WHAT’S Working: Minneapolis’ Retail Janitorial Worker Organizing


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As part of our effort to highlight promising work leading to scale, sustainability, and power for US workers, we’ve asked Veronica Mendez, C0-Director of  Centro de Trabajadores Unidos en Lucha (CTUL) to share reflections from a recent White House Summit on Worker Voice as well as lessons from their work organizing Retail Janitorial Workers.

“If you’re not at the table, you’re on the menu.” Hearing President Obama quote the words of AFSCME leader Lee Saunders as the President addressed the White House Summit on Worker Voice was an affirmation of what we in the workers center movement have learned first-hand: if workers are not taking part in the conversations that shape labor and economic policy, our rights will be ignored, chipped away at, and sacrificed. The October 7th Summit brought together workers, organizers, policymakers and forward-thinking business leaders to explore ways of elevating workers’ voices on the issues that shape their lives, to assure that they “share in the benefits of the broad-based economic growth that they are helping to create”.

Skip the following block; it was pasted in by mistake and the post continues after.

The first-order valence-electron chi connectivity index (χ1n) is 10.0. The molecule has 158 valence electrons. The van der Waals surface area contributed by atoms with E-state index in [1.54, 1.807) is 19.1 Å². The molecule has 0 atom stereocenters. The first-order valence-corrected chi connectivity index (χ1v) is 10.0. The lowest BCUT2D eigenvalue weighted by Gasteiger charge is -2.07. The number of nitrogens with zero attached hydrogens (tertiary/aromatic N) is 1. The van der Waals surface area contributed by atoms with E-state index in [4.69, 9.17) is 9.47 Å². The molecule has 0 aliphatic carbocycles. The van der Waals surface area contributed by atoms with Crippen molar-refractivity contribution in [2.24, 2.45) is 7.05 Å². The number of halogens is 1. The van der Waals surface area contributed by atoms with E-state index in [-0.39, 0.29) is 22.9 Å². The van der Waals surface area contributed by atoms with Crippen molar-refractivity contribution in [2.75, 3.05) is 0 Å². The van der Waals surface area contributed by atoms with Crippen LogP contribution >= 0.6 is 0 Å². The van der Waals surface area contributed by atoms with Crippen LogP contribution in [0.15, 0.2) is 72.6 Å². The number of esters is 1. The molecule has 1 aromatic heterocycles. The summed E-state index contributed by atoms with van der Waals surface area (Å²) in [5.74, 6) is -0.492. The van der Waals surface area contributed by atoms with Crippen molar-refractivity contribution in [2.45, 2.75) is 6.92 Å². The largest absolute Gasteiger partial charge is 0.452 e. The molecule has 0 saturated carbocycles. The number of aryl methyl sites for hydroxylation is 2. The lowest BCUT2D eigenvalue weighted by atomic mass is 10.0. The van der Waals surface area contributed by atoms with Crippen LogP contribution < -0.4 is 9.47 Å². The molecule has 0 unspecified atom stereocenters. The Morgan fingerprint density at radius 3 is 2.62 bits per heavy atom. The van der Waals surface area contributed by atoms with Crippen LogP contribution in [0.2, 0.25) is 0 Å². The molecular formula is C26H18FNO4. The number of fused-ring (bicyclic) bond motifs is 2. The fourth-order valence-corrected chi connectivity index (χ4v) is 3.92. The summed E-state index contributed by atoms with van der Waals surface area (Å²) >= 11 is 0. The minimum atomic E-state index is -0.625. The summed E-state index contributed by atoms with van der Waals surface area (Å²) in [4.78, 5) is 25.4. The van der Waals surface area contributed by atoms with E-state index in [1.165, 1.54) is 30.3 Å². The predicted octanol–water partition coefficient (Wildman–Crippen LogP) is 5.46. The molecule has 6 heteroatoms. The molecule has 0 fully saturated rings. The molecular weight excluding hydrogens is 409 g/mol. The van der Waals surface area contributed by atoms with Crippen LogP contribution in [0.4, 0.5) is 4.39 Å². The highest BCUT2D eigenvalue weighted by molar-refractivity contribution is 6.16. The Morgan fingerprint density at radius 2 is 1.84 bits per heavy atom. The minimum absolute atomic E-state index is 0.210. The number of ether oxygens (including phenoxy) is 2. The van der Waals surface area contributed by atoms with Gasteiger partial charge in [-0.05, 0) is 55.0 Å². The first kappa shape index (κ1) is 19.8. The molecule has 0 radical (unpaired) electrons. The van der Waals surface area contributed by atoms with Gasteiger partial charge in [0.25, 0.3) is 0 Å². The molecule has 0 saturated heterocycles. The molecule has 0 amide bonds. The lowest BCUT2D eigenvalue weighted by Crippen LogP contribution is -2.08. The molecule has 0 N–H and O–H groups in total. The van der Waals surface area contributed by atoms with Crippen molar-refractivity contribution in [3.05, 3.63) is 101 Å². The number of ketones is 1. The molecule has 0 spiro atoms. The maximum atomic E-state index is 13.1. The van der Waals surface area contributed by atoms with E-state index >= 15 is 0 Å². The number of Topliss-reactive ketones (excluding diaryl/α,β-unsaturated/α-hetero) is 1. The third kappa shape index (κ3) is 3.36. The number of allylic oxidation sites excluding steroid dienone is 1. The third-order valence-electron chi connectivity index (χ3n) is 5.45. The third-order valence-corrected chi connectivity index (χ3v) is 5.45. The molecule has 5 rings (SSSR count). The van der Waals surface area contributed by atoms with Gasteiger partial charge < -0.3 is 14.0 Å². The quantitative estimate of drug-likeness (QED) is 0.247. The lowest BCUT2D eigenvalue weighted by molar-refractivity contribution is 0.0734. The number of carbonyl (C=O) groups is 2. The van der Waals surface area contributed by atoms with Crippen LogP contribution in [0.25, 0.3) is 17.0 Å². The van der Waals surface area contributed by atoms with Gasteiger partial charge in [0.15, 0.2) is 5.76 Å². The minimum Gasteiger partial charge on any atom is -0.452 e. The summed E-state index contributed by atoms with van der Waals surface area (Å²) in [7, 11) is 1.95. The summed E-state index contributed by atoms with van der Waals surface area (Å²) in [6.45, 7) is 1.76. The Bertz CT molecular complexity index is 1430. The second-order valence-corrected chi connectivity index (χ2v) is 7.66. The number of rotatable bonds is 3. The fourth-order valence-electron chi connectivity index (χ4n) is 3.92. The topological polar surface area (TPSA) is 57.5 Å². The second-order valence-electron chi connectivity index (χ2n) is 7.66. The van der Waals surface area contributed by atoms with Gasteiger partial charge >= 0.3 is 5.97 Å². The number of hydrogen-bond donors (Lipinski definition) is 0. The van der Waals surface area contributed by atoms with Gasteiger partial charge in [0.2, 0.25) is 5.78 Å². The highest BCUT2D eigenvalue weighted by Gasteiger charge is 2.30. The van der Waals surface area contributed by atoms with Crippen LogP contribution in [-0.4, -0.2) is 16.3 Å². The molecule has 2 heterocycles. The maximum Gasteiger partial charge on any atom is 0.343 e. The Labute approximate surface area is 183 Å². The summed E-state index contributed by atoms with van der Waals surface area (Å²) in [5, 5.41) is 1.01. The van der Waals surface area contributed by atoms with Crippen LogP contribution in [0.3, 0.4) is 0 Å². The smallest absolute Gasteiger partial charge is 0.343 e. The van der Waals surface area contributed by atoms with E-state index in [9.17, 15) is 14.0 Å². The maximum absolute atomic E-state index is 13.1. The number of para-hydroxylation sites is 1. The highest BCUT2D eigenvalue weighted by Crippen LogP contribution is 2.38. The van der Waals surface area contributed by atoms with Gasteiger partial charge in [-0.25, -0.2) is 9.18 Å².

As Co-Director of the Centro de Trabajadores Unidos en Lucha (Center for Workers United in Struggle), a nonprofit workers center in Minneapolis, MN where retail janitors and other low-wage workers are leading campaigns for fair wages, dignity, and a voice in the workplace, I was invited the Summit on Worker Voice to speak about CTUL’s successes in improving pay and safety conditions for the workers who clean big box retail stores overnight. I was honored to share how CTUL has developed the leadership of low-wage workers who are on the front lines of this fight.